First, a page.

Move to save university more than £1.4 million over three years dispenses with only chemistry degree that can be partly taken in Welsh

A picture of the Chemistry Department of Bangor University in Winter

Source: © John Thomas Prabhakar/Bangor University

Bangor University in the UK has announced it will go ahead with plans to close its chemistry department in a bid to save money, despite an overwhelmingly negative response to the proposal by staff and students.

The chemistry degrees it offered were the only ones that could be partly taken in Welsh, but Bangor will not be accepting any new students for its MChem or BSc chemistry courses in the 2019/20 academic year, and research activities will be ended. Fifteen academic and three technical members of staff in the department are facing redundancy.

The university first revealed that it was considering closing the chemistry department and discontinuing chemistry degrees in December 2018, as part of a range of cost-cutting measures. The business case it put forward for consultation said chemistry student recruitment had suffered due to competition with Russell Group universities in England, and that the move would save the university more than £1.4 million over three years.

The actions are necessary to ensure that the university will have a successful and sustainable future

Graham Upton, interim Vice-Chancellor of Bangor University

In a document responding to the consultation seen by Chemistry World, chemistry department staff say the case to close the chemistry department was ‘issued in haste with gaps, errors and ambiguities’. They argue that the move would not deliver the desired cost savings because of lost research income, the costs of shutting down department facilities and the need to retain some staff to teach the remaining students.

‘The proposal is extremely short sighted, focusing solely on speculative cash savings, and will blight future developments within … the university and the locality, with serious knock-on effects to local businesses and the economy,’ they write.

The staff also put forward an alternative proposal, suggesting the the university abandon plans to axe the department entirely in favour of a ‘more sustainable approach of chemistry provision’, which could involve retaining a small number of teaching staff to keep the chemistry BSc course going with fewer students, and ‘modernising’ teaching to make experiments more cost-effective.

However, Bangor says it had already considered alternative measures. In a statement to journalists, a university spokesperson said that chemistry student numbers had fallen, and there are now only 23 first year students enrolled on its undergraduate chemistry courses compared to 61 in 2015/16. It added that the decision to discontinue chemistry degrees was ‘reluctant’, and emphasised that current chemistry students will be able to finish their courses and graduate with the degree for which they are registered.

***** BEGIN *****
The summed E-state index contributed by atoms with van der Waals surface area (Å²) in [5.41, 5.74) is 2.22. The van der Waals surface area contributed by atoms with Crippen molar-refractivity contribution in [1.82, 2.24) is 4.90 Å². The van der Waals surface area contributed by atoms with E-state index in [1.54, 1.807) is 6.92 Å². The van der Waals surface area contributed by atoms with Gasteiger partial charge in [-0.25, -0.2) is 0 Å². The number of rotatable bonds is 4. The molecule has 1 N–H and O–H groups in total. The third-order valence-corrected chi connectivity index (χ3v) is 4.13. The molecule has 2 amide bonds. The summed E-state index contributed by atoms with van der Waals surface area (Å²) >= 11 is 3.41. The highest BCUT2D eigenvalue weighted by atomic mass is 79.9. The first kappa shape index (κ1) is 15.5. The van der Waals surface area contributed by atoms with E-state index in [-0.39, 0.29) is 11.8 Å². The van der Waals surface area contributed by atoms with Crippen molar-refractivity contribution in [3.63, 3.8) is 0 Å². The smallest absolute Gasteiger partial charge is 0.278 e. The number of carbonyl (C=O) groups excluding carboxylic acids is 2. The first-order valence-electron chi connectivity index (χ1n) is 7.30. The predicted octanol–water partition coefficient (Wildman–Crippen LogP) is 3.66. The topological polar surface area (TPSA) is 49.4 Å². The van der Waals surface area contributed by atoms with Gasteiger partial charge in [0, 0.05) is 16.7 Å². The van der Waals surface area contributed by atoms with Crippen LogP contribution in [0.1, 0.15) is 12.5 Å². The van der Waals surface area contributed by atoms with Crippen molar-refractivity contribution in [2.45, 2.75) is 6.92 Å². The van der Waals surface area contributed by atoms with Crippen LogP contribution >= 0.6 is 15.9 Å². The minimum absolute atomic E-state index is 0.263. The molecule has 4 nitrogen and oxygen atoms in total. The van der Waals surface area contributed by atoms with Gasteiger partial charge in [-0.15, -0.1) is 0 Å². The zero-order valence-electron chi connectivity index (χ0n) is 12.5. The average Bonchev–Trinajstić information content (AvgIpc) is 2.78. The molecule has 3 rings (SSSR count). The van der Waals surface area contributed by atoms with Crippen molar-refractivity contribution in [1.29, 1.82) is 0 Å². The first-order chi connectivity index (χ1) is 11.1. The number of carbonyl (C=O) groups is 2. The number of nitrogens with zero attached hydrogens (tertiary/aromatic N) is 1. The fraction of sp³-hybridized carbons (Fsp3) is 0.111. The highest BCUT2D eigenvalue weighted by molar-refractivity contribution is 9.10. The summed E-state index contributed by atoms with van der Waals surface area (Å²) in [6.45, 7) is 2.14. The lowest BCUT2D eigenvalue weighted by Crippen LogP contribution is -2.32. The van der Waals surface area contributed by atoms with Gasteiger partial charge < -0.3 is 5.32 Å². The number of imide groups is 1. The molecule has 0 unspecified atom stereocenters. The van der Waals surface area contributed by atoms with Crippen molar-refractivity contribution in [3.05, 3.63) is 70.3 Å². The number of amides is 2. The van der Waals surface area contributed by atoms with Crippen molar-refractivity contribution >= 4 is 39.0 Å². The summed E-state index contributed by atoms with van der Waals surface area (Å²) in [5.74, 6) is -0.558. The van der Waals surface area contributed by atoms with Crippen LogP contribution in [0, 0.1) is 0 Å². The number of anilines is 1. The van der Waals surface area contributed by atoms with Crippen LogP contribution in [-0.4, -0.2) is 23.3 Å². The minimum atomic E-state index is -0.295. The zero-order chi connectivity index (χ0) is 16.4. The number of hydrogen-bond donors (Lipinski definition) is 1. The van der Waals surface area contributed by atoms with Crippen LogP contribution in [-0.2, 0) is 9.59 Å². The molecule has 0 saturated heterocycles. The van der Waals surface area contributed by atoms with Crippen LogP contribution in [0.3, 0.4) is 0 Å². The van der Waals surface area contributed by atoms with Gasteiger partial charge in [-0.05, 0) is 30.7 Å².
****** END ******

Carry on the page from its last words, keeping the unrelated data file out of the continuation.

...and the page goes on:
Difficult decisions

In addition to the chemistry department closure, Bangor has approved a number of other cost cutting measures, including job losses in finance and corporate services as well as other departments within the schools of education and human development, medical sciences, health sciences, and health and exercise sciences.

‘These have all been very difficult decisions for the university to take, but the actions taken now to meet these financial challenges are necessary to ensure that the university will have a successful and sustainable future,’ said Bangor’s interim Vice-Chancellor Graham Upton in a statement. ‘We will do everything we can to support the staff and students affected.’

‘In addition we will also be working with external funders, project partners and companies to complete research projects and studentships. Where possible, we will also continue to support local companies with our expertise in a variety of areas, including chemistry.’

The decision has been criticised by the wider chemistry community, with many posting messages of solidarity to a campaign group called Bangor Needs Chemistry on Facebook and Twitter. Robert Parker, CEO of the Royal Society of Chemistry, said in a statement that the news was ‘extremely disappointing’, especially for students in Wales and those hoping to study chemistry in Welsh.